MICHELE NORRIS, host:

Halloween has always sparked creativity. With just a few bolts of clothe, scissors and a little imagination, you can turn your front lawn into a graveyard and yourself into, well, just about anything. Well, this being All Tech Considered, we're going to think bigger - a lot bigger.

As Jacob Fenston reports, for many Americans, Halloween has become a high-tech holiday.

JACOB FENSTON: Can you show me the zombie babies?

Unidentified Man: Sure, they're right over here.

FENSTON: Halloween is big business.

(Soundbite of zombie baby)

FENSTON: At stores like this one you can buy a zombie baby or an animatronic Freddy Krueger right off the shelf.

Unidentified Man: The mummified human remains, that one's on sale there for 99.99.

FENSTON: But for Halloween purists, you've got to do it yourself. And as technology gets cheaper, more people are experimenting with things like microcontrollers and movement detectors.

(Soundbite of printer)

FENSTON: That's a 3D printer. It makes plastic models based on a file on your computer.

Mr. ZACK ROTHMAN: We're printing a pumpkin, a tiny pumpkin.

FENSTON: We're at HacDC in Washington. It's the sort of club where people play with robots and lasers. Zack Rothman and Elliot Williams are making tiny plastic pumpkins and skulls for Halloween.

Mr. ROTHMAN: It just came undone.

Mr. ELLIOT WILLIAMS: Oh, game over.

Mr. ROTHMAN: We have a truncated pumpkin here.

Mr. WILLIAMS: Painfully close, I would say.

Mr. ROTHMAN: I really want to get this working.

(Soundbite of laughter)

FENSTON: Halloween is the holiday of choice for technophiles.

Mr. MARK ADAMS: It's frankly an excuse to build robots that I can enjoy with the neighbors.

FENSTON: Mark Adams is working on a pop-up alien with his daughter Meg.

Ms. MEG ADAMS: It really scares people and it's really fun to see if they have the guts to come up to our house.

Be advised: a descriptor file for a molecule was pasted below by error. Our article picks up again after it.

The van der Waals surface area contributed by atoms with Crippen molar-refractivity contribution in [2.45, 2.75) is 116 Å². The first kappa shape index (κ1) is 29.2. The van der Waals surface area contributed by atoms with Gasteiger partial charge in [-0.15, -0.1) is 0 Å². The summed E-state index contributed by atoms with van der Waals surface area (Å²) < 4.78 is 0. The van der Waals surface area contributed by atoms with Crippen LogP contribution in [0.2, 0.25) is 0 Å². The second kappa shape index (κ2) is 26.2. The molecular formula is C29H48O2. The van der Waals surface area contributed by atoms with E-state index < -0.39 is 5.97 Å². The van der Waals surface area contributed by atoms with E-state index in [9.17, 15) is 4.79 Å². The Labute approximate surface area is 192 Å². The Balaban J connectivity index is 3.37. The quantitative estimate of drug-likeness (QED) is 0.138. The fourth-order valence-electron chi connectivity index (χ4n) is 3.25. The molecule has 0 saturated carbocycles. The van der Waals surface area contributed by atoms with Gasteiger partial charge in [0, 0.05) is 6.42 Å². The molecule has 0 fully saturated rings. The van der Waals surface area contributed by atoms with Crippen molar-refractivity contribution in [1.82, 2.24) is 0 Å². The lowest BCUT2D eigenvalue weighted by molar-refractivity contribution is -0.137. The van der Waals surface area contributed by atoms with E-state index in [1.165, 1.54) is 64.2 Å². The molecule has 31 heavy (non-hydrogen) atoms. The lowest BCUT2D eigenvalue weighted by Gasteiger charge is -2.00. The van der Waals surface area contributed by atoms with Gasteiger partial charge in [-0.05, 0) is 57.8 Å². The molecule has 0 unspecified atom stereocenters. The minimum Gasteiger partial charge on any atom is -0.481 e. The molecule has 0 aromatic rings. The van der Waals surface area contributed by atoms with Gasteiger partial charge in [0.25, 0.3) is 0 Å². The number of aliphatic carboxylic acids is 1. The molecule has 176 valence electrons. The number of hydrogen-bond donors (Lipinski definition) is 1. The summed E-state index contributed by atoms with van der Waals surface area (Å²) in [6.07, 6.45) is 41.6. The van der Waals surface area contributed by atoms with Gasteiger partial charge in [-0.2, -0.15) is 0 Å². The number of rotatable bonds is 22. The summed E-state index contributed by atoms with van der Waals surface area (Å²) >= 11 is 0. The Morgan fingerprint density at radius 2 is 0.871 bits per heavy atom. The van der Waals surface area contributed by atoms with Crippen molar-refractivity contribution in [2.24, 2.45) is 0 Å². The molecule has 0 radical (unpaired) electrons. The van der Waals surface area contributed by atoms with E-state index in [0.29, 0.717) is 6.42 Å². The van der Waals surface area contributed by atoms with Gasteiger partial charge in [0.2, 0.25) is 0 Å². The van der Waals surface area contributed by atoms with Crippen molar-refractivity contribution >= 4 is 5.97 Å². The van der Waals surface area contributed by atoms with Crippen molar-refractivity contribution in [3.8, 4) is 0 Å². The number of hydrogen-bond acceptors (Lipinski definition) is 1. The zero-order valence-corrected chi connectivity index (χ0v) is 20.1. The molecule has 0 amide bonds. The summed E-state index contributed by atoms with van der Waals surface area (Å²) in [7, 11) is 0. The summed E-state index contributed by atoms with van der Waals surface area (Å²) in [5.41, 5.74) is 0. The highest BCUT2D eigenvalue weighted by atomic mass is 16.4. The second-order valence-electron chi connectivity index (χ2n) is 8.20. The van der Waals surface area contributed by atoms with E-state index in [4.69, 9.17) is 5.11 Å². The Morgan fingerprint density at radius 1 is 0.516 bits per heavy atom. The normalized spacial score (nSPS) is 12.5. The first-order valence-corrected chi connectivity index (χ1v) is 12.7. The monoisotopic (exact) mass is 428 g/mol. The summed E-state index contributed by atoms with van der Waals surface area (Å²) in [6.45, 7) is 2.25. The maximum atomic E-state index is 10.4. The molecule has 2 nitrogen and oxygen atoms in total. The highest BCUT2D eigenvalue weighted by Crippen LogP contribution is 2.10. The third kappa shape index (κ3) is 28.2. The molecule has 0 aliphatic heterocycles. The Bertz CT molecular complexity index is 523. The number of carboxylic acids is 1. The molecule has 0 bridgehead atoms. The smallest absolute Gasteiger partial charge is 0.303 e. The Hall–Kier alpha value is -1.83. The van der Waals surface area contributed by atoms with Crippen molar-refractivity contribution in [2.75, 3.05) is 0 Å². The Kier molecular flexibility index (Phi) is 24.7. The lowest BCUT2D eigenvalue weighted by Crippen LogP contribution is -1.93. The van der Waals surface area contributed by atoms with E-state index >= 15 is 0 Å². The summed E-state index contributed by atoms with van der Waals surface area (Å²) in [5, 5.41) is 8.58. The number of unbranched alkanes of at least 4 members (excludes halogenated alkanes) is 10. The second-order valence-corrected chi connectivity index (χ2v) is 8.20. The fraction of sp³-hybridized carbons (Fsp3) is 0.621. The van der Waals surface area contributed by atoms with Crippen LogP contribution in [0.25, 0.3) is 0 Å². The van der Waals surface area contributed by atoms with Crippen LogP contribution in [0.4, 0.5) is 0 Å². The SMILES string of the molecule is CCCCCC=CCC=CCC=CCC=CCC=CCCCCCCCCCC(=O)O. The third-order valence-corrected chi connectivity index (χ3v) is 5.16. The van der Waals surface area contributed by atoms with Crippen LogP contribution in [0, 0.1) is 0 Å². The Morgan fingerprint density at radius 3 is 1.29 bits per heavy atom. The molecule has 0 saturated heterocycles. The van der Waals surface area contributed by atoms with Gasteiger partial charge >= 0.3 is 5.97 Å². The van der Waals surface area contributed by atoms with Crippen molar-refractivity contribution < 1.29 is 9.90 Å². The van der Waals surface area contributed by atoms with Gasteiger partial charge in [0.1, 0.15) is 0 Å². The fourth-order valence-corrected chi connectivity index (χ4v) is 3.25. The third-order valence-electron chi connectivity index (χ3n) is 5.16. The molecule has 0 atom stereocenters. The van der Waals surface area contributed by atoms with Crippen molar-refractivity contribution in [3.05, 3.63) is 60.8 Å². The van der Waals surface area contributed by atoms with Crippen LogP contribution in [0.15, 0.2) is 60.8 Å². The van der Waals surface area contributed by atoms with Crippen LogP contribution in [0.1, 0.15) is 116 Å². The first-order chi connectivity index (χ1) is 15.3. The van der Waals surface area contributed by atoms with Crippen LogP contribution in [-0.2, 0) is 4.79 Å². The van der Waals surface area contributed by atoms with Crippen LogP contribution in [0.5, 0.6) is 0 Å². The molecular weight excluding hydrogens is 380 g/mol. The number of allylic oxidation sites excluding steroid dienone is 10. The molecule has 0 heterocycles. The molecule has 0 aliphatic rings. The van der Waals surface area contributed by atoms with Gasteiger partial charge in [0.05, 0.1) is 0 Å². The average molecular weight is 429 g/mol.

FENSTON: Mark says building things with his daughters teaches them important skills.

Mr. ADAMS: Both of the girls can handle power tools. They can do soldering. They can do simple electronics assembly.

FENSTON: But some Halloween enthusiasts go beyond simple electronics, playing with technology that seems like it should be a state secret.

Mr. JEFF PARK: Okay, bring the feet over and we'll hook them on.

FENSTON: Jeff Park is wrangling a skeleton down from his attic.

Mr. PARK: This is a display that my brother and I have been doing together for almost 35 years or so.

FENSTON: It started in their front yard near Alexandria, Virginia. Since then they've expanded. They even took over the house next door. Each year, they increase the level of technological wizardry.

Mr. BRIAN PARK: This Halloween exercise is an excuse to get into different disciplines of technology.

FENSTON: Both brothers take a month off work to prepare every year and they spend thousands of dollars on new pieces and parts.

Mr. J. PARK: Some of the tools and things that we develop here are actually Halloween, get used at work.

FENSTON: Work is the U.S. Army. Jeff and Brian are both senior scientists there.

Mr. B. PARK: That robot was built for work.

FENSTON: It's a remote-controlled robot on wheels designed to disarm bombs for the military.

Mr. B. PARK: They didn't want it, so I built it for Halloween.

Mr. J. PARK: It's kind of, sort of in a way like going to graduate school.

Mr. B. PARK: Doing Halloween.

FENSTON: This year, they're expecting as many as 5,000 trick-or-treaters.

(Soundbite of printer)

FENSTON: Back in D.C., Zack and Elliot are still working on the tiny pumpkin.

Mr. ROTHMAN: Oh, does the - 'cause the two - the red and black need to go here.

FENSTON: The new part they installed in the 3D printer still isn't working right.

Mr. ROTHMAN: I think that everything, not just 3D printing, but literally everything in the world, if you just try to do it yourself, then eventually you'll succeed.

FENSTON: And eventually that night they do succeed. Around 1 a.m., the printer cranks out a perfect two inch plastic pumpkin.

For NPR News, I'm Jacob Fenston.

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